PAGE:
Creating a Sense of Urgency
Creating a Sense of Urgency
Today’s competitive environment requires a sense of urgency; we must
challenge everything, change everything, improve everything – – and do
so rapidly. We must cut product-delivery and product- development
cycle times by 75 percent or more, become orders-of- magnitude more
responsive and implement thousands of individual and team quality-
improvement suggestions each day just to keep up with the Joneses (and
Hondas and Limiteds). To do so, we must remove excessive “layers” of
structure, provide a climate (and tools) that induce wholesale
participation and enhance first- line communication across functional
barriers. But even if we do all of these practical things, something
still will be missing: an intangible “X-factor.”
George Washington University business researcher Peter Vaill, the
pioneer scholar in a field called “high performing systems,” says that
stellar outfits — factories, machine shops, even Brownie troops —
are marked by a certain feel, or “aesthetic motivation.” A U.S. Air
Force general I know insists that the best air squadrons “hum.” An
Army colonel talks similarly about “hustle.” Like expressions include
“electricity in the air” and “in synch.”
How do we instill this electricity, hum or hustle? Here are five
prescriptions based on my observations:
1. Cut out excessive trappings of office, and follow a spartan
routine. Answer your own phone. Limit the splendor of the office
(splendor is relative; this applies equally to first-line supervisors
and chairpersons of $10 billion firms). I can’t tell you to fly coach or
drive a 1965 pickup truck; I can tell you doing so helps others take
your “lean, mean and urgent” speech seriously.
2. Be enthralled by the product or service. How do you get others
excited about the 2379B widget, or the new “home bakery” you’ve added
to your 125 supermarkets? The answer is simple — you must be excited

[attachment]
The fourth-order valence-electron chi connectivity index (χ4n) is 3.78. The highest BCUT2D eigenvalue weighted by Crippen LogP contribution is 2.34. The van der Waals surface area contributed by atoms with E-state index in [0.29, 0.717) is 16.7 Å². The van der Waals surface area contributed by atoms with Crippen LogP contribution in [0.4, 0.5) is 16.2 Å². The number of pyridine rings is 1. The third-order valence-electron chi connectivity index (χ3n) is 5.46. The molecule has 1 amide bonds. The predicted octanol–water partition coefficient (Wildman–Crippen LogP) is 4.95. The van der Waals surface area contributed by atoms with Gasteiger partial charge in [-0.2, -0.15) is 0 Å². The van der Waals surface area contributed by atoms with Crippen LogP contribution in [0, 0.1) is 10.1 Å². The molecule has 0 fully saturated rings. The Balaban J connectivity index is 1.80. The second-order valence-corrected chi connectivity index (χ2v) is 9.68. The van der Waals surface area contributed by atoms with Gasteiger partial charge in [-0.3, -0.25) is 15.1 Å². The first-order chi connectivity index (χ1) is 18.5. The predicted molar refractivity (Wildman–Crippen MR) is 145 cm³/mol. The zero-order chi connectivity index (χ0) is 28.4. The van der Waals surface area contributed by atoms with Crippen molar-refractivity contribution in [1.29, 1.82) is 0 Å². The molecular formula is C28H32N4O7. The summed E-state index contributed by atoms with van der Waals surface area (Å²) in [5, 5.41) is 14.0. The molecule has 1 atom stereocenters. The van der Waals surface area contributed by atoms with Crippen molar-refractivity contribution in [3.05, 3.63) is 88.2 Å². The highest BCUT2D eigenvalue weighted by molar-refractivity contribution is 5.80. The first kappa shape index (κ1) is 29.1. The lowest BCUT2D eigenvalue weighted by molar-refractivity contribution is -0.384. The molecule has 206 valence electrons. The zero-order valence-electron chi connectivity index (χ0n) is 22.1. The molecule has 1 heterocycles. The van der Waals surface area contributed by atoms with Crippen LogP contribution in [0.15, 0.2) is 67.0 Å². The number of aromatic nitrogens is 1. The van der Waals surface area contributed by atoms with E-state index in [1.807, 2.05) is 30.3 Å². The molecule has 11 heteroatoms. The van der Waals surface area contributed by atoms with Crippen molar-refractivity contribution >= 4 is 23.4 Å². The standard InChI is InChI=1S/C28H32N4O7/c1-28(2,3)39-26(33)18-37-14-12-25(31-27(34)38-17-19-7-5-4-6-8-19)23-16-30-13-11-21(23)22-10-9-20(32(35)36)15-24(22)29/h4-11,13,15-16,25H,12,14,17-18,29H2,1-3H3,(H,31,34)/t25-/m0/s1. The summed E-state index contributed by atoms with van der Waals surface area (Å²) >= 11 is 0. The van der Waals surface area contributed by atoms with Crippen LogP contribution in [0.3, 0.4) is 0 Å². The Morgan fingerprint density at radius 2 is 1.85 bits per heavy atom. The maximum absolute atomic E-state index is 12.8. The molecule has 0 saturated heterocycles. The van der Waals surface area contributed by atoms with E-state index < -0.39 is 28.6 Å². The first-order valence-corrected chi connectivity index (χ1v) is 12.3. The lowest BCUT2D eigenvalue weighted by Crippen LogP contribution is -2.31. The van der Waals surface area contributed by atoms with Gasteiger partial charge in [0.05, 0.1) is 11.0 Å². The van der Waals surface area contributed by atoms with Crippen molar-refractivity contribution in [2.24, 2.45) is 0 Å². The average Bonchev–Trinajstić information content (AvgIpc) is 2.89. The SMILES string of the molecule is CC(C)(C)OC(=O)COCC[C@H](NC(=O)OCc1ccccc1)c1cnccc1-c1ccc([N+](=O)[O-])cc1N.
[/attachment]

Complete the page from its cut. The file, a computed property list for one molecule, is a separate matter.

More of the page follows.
about it. How do you demonstrate your enthusiasm? Ask questions about
the product or service; personally show it off to everyone; display it
everywhere; brag about it (and its creators); use it (if possible). If
you’re not engaged with the product or service, others’ sense of
excitement will dampen immeasurably.
3. “Go to the sound of the guns.” The late U.S. Army Lieutenant
General Melvin Zais advised would-be generals to seek the center of
the maelstrom. The sound of the guns in business is wherever the
customer is. Want others to become obsessed with hustling to serve
customers? You go first. A big (and longtime) customer calls from the
other side of the country about a “little problem” with a new product.
The board meeting is only 72 hours away. You’ve got tough queries
coming. So what do you do? Call the sales vice-president and order him
to “get on it”? No. You go to the sound of the guns. With some public
fanfare, toss your board presentation aside, and order up a charter
jet to go to the customer (charters are okay when a big customer is
This suggestion also applies to lower-level managers and staff
managers. Be observed (by the people who report to you) cancelling an
important meeting with your boss’ boss in order to rush to a
customer’s side. If you are in a staff job, such as MIS, you might
rush to the aid of a factory manager for whom you are installing a new
CAM system. Yes, it is risky, but the risk you take as well as the
nature of the act itself will go a long way toward instilling that “X-
4. Laugh/cry/smile. “Hustle” and “electricity” are purely emotional.
The era of the effective but detached manager, supervisor or chief
executive is gone. Urgency throughout the organization and detachment
at the top (or in any managerial post) cannot co-exist.
This is not a “style tip.” Former Oakland Raiders Coach John Madden
was a screamer and arm waver. Dallas Cowboy Coach Landry has a
contained style. But talk with their players, as I have. Both Madden
and Landry are transparently emotional. Their will to win and their
passion for flawless execution are unmistakable.
5. Be the first to get to work — on the run. I recall the great
Oakland Athletics team of 1972 (few remember that Oakland is the only
team in the last 30 years to have won three consecutive World Series).
Young Vida Blue pitched for the A’s and was a whirlwind. But I most
vividly recall one of his small habits. Pitchers usually march to the
tune of a different drummer; among other things, they walk, often with
deliberate slowness, off the mound at the end of an inning. Not Blue.
He trotted off. And that simple trot came to symbolize the hustling,
scrounging, brilliantly successful A’s.
I urge you, then, to come to work first, and trot off of and onto the
mound. Your personal display of energy and zest for your task, your
product, the people you work with and life in general, especially if
you are visible constantly to the line, is the single most important
determinant of the organization’s “hum.”
(c) 1987 TPG Communications
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